New tool released to measure stroke and heart attack risk

The Heart Foundation Australia has launched a new online tool to help people understand their risk of having a heart attack or a stroke. Source: Shutterstock

Each day in Australia, 21 people die as a result of a heart attack, while 22 lives end because of a stroke. Heart attacks impact 430,100 people, or 1.9 per cent of the population each year, affecting their health for at least six months.

While heart attacks can and do impact people of all ages, the reality is the risk of an attack increases significantly from the age of 45. As a result, Heart Foundation Australia has launched a new online tool to help people understand their risk of having a heart attack or a stroke.

Most people are already aware of heart attack warning signs including chest pain, chest pressure and discomfort, but the new Heart Age Calculator differs by comparing a person’s heart age to their actual age.

The tool is a new way to help people aged between 35 and 75 understand their own risks and offers advice on what they can do next. It’s designed for people who don’t have a known history of heart issues and works by asking questions around their age, gender, smoking and diabetes status, BMI, blood pressure levels, medication use, cholesterol levels and family history of stroke and heart attack.

The answers help determine a person’s heart age and whether it’s above, equal or below their actual age. This then lets them know what measures they need to put in place to avoid a heart attack or stroke.

“Alarmingly, one in five Australians aged 45 to 74 have a moderate to high risk for heart attack and stroke in the next five years,” Garry Jennings, Heart Foundation Chief Medical Advisor, said in a statement. “Don’t wait for a heart attack to be your first sign of trouble. Knowing your risk is the first step towards avoiding a heart attack or stroke.”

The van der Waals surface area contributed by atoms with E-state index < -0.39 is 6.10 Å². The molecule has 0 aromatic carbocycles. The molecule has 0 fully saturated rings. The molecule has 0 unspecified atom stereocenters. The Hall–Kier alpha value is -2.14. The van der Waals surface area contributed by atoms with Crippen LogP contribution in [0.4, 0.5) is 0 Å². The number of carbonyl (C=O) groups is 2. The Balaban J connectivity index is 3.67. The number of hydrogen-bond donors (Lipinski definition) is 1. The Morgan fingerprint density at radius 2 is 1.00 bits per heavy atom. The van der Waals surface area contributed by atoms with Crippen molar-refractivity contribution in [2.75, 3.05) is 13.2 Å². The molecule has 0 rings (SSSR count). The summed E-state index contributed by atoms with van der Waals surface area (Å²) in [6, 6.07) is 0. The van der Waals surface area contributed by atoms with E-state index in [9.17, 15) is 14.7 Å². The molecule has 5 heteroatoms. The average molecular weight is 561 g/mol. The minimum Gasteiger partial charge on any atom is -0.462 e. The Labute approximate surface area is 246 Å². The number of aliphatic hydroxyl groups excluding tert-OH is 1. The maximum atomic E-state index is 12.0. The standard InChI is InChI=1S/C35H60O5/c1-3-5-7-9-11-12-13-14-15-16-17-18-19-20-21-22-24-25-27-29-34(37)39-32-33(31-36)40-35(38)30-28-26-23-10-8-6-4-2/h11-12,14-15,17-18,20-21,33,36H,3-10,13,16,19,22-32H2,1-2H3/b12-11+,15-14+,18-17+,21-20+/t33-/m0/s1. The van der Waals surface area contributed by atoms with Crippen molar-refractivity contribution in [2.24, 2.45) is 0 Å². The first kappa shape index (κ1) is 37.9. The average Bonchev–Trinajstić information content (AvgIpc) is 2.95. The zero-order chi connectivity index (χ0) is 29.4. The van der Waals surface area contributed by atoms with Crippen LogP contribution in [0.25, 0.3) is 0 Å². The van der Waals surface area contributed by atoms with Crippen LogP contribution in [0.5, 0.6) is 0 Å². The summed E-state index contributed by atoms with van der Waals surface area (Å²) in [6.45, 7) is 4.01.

The higher a person’s heart age compared to their actual age, the greater their risk of experiencing a heart attack or stroke. People with a higher heart age are advised to book an appointment with a doctor or health professional as soon as possible for a heart health check. The test also helps people understand some of the leading risk factors for heart disease.

“High blood pressure or high cholesterol are some of the leading risks for heart disease, which remains the biggest killer of Australians,” Jennings explained. “These conditions often have no obvious symptoms, yet they can be a ticking time bomb for people’s heart health. Critically, too few people understand the significant impact these risks have on their heart health.”

In Australia, close to 40 per cent of adults have three or more risk factors, putting millions of people at risk of premature death or chronic ill health. Because there is no one cause for heart disease, the more risk factors a person has increases their risk of developing it. While the new Heart Age Calculator is an effective tool, it doesn’t replace the need for people to speak to a health professional in person.

“Filling out the Calculator does not replace the need to see your doctor for a Heart Health Check,” Jennings said. “We recommend having a regular heart health check if you’re 45 years old and over, and for Aboriginal and Torres Strait Islander peoples, from 35 years and over.”

Other lifestyle changes such as eating a healthy and balance diet, quitting smoking and participating in at least 150 minutes of moderate physical activity each week can reduce the risk of heart disease and lower heart age.

What are your thoughts on this? Do you know someone who has been impacted by a heart attack or stroke?

Important information: The information provided on this website is of a general nature and information purposes only. It does not take into account your personal health requirements or existing medical conditions. It is not personalised health advice and must not be relied upon as such. Before making any decisions about your health or changes to medication, diet and exercise routines you should determine whether the information is appropriate in terms of your particular circumstances and seek advice from a medical professional.

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